Tianjin explosions: New fires burn at site

Workers in decontamination suits cleaning up the site of the explosions in Tianjin Image copyright AFP
Image caption Sixty people are still missing after the explosion tore through Tianjin's port

Four new fires are burning at the site in the Chinese city of Tianjin where blasts killed at least 116 people, the state-run Xinhua news agency says.

One of the fires started at an automobile distribution site not far from the epicentre of the blasts.

Three other fires were burning within the core blast site, and rescue crews have been dispatched to the scene.

Sixty people are still missing after the 12 August blasts, which also injured at least 700.

Thousands of people saw their homes destroyed or made too unsafe to return to. Authorities have promised to compensate residents.

Toxic substances

The blasts happened at a warehouse storing hazardous chemicals in Tianjin's port. What caused them is still unclear and a massive clean-up is continuing, with thousands of police and soldiers deployed.

One of the new fires was reported to be in the depot where at least 3,000 cars were incinerated and may have been caused by leaking fuel.

Officials say the blast site is contaminated by more than 40 dangerous substances, among them the highly toxic sodium cyanide.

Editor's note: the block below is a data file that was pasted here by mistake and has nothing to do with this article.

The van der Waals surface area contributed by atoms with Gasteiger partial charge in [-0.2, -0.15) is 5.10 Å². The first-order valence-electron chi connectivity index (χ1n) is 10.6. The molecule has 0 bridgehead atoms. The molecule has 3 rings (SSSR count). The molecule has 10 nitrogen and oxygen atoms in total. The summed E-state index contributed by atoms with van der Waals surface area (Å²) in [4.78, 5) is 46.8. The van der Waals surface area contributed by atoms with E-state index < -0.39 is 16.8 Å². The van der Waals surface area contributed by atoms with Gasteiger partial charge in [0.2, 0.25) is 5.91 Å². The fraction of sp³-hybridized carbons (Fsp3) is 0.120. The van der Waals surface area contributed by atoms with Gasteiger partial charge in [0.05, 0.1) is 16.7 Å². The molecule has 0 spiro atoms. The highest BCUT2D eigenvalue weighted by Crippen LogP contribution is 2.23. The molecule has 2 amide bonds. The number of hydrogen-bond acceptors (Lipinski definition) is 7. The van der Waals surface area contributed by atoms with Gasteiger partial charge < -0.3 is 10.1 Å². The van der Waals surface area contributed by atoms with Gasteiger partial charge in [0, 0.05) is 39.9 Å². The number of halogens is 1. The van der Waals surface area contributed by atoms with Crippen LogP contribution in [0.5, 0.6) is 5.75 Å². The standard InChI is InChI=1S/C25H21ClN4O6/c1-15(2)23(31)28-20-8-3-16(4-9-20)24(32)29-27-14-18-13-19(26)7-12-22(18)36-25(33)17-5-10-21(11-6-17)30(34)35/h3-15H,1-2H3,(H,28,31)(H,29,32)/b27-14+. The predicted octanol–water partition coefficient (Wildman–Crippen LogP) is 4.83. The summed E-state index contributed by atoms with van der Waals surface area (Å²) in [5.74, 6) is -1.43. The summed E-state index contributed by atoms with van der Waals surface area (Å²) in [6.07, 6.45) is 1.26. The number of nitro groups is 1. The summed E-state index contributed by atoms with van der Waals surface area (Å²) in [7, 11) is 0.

Image copyright Reuters
Image caption Workers remove some of the dead fish that washed up on the banks of the Haihe river

Thousands of dead fish have washed up in Tianjin's Haihe river, a few kilometres away from the blast site.

The Chinese authorities say the fish were killed by low oxygen levels in the water - a seasonal occurrence.

However, many in the area suspect the fish may have been killed by cyanide poisoning, the BBC's Celia Hatton reports from Beijing.

The warehouse, owned by Ruihai International Logistics, was less than 1km (0.6 miles) from at least three residential complexes, flouting Chinese law.

Read more: The questions after the Tianjin blasts

How safe is Tianjin?

Facing continuing public fury, local authorities have in recent days been giving more information on chemical contaminants in waste water and in the air.

However, the full list of chemical names has not been released.

The government says that the person in charge of warehouse logistics is too badly injured to speak, making it difficult to know exactly what was inside the warehouse at the time of the blast.

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